41 posted on 11/07/2011 4:51:56 PM PST by one Lord one faith one baptism
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To: patlin

patlin wrote:
“According to Christendom, the Messiah came to break the Abrahamic covenant and side with pagan worshipers. “

That, of course, is completely and categorically untrue. Does it bother you to mischaracterize and misrepresent others? Or is that permitted under your interpretation of Mosaic law?


42 posted on 11/07/2011 5:57:10 PM PST by Belteshazzar (We are not justified by our works but by faith - De Jacob et vita beata 2 +Ambrose of Milan)
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To: one Lord one faith one baptism; Cronos; Mr Rogers
Do you include the Orthodox in that who left around 1,000 AD? After all, both churches excommunicated each other for a while there.

So are you prepare to tell us the Eastern Orthodox doctrine is in error? Be careful how you answer. The Catholic Church is more about politics these days than theology. Why, you might even find the pope kissing the Koran and saying we all worship the same God of Abraham. Certainly the Catholics here wouldn't disagree with that would they?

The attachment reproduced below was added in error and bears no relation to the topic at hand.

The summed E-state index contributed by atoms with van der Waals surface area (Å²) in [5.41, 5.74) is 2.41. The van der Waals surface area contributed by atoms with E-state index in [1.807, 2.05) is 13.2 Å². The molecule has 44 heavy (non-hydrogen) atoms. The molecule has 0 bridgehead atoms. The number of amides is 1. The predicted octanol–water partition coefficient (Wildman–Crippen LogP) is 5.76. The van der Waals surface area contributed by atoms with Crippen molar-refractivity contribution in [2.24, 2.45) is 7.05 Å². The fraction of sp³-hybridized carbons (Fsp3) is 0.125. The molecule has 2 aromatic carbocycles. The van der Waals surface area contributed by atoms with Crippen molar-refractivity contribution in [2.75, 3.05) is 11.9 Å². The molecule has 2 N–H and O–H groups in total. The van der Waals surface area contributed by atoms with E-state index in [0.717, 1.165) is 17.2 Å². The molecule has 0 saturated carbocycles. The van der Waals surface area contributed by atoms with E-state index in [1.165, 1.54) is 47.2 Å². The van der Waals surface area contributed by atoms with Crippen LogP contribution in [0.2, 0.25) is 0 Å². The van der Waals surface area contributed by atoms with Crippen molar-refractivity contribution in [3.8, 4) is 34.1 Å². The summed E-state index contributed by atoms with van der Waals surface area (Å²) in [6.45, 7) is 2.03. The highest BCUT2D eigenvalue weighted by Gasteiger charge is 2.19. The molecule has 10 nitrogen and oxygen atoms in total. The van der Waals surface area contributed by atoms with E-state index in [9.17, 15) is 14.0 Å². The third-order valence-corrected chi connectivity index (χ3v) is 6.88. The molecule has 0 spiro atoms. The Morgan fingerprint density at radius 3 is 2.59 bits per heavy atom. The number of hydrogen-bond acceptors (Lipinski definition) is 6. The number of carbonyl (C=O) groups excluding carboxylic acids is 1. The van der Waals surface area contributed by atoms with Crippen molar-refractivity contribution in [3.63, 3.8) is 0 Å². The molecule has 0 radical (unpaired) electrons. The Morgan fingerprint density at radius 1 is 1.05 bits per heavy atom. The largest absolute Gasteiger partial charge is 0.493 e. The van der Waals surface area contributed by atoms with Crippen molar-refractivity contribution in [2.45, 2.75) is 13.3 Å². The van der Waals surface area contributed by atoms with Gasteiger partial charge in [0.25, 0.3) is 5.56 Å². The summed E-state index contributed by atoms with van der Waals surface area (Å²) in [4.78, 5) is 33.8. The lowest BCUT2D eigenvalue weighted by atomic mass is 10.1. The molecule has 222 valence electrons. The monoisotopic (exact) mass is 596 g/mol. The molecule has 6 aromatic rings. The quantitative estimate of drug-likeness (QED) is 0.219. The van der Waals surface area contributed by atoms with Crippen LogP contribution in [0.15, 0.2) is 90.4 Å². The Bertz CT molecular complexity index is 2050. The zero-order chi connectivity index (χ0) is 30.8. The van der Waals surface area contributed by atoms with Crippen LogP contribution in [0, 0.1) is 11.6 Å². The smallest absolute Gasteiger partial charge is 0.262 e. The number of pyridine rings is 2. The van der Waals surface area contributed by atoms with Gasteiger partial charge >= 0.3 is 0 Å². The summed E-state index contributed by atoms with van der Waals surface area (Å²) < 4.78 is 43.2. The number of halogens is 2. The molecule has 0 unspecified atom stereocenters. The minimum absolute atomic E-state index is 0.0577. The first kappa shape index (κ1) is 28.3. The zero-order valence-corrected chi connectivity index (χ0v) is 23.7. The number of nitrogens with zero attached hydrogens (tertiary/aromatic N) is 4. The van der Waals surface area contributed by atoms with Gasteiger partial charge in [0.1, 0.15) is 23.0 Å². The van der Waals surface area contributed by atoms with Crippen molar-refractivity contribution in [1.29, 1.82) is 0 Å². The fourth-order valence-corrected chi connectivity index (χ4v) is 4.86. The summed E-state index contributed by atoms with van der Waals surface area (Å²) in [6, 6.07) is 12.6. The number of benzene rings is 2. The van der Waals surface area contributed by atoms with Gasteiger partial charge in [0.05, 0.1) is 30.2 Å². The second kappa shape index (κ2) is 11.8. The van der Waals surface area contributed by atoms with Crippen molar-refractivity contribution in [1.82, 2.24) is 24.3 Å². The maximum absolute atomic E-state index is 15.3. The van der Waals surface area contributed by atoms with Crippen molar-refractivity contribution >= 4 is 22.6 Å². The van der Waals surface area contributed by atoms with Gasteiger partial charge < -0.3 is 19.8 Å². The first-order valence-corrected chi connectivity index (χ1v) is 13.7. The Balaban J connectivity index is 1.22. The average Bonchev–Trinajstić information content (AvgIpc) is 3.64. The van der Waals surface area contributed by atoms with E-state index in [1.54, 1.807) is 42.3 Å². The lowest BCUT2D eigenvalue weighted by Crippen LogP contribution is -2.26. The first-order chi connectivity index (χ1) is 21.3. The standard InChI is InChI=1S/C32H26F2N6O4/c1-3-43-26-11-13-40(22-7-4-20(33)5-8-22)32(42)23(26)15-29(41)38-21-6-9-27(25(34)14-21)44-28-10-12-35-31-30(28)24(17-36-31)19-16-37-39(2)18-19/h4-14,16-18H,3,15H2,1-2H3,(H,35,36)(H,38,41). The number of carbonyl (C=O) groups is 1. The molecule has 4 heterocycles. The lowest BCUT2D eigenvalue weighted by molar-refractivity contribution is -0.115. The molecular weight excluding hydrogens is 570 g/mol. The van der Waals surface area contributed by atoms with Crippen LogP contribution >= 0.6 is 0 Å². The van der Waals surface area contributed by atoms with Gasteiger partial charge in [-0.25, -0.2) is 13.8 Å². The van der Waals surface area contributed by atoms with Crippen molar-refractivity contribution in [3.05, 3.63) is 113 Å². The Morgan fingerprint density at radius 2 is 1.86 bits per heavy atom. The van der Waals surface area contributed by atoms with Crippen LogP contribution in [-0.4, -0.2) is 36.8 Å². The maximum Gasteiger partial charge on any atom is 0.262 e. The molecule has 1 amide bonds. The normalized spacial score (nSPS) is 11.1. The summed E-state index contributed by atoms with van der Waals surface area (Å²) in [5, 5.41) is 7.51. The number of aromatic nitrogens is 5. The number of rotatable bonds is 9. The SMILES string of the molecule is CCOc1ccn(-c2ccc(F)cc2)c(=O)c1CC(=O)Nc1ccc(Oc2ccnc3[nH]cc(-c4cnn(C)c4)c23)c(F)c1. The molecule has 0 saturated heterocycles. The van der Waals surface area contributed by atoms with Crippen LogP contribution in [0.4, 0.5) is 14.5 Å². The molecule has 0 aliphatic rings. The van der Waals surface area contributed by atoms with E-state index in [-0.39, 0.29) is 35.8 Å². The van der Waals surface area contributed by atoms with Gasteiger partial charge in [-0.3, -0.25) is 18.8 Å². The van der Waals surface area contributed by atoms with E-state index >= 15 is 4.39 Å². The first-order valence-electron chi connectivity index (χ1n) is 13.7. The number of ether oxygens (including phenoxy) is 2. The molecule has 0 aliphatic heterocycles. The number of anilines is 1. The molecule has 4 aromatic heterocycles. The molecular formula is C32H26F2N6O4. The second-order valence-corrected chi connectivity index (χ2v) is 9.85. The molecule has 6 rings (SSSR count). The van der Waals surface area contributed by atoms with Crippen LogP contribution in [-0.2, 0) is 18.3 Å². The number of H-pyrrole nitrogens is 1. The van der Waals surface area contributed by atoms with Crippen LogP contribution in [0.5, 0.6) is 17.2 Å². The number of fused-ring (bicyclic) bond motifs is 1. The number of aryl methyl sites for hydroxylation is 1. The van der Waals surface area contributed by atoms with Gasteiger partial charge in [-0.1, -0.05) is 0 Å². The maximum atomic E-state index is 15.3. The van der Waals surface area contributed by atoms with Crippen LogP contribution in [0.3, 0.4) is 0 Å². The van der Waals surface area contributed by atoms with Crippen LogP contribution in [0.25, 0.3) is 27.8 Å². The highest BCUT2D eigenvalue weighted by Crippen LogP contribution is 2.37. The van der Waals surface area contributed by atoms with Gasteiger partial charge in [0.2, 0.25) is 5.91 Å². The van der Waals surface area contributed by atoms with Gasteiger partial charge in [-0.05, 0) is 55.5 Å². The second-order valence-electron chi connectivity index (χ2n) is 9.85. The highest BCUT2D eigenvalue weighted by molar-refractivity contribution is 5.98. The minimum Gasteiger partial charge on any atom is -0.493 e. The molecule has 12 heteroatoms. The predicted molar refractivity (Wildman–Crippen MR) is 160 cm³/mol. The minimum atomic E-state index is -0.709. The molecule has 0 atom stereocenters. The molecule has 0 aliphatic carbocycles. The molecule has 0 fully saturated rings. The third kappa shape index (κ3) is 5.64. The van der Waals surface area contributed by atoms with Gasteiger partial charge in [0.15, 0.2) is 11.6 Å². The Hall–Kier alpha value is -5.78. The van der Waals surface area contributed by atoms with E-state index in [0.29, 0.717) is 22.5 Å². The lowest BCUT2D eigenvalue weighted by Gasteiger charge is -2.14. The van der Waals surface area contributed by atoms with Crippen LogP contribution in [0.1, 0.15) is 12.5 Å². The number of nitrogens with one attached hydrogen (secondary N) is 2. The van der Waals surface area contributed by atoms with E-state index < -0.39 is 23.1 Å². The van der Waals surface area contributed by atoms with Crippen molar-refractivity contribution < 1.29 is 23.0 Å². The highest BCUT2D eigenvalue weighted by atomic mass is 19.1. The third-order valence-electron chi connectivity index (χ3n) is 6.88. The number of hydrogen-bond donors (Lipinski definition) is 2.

43 posted on 11/07/2011 6:11:19 PM PST by HarleyD
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To: Belteshazzar
The Mosaic Law(Torah) is attached to the Abrahamic Covenant. They are not and never have been separate from each other. So when Christendom cast off the Mosaic saying it was nailed to the cross, they also cast off the Abrahamic Covenant that the Mosaic law was put in place to separate & protect YHVH’s children from the children of the world. One can not be in covenant if one doesn't accept the terms of the covenant which is Torah, "The WORD" made flesh. The Word that was in the beginning, was with YHVH & was YHVH. "The Word" that has never changed, nor will ever change. (Mt 5:18 Yes indeed! I tell you that until heaven and earth pass away, not so much as a yud or a stroke will pass from the Torah -- not until everything that must happen has happened.)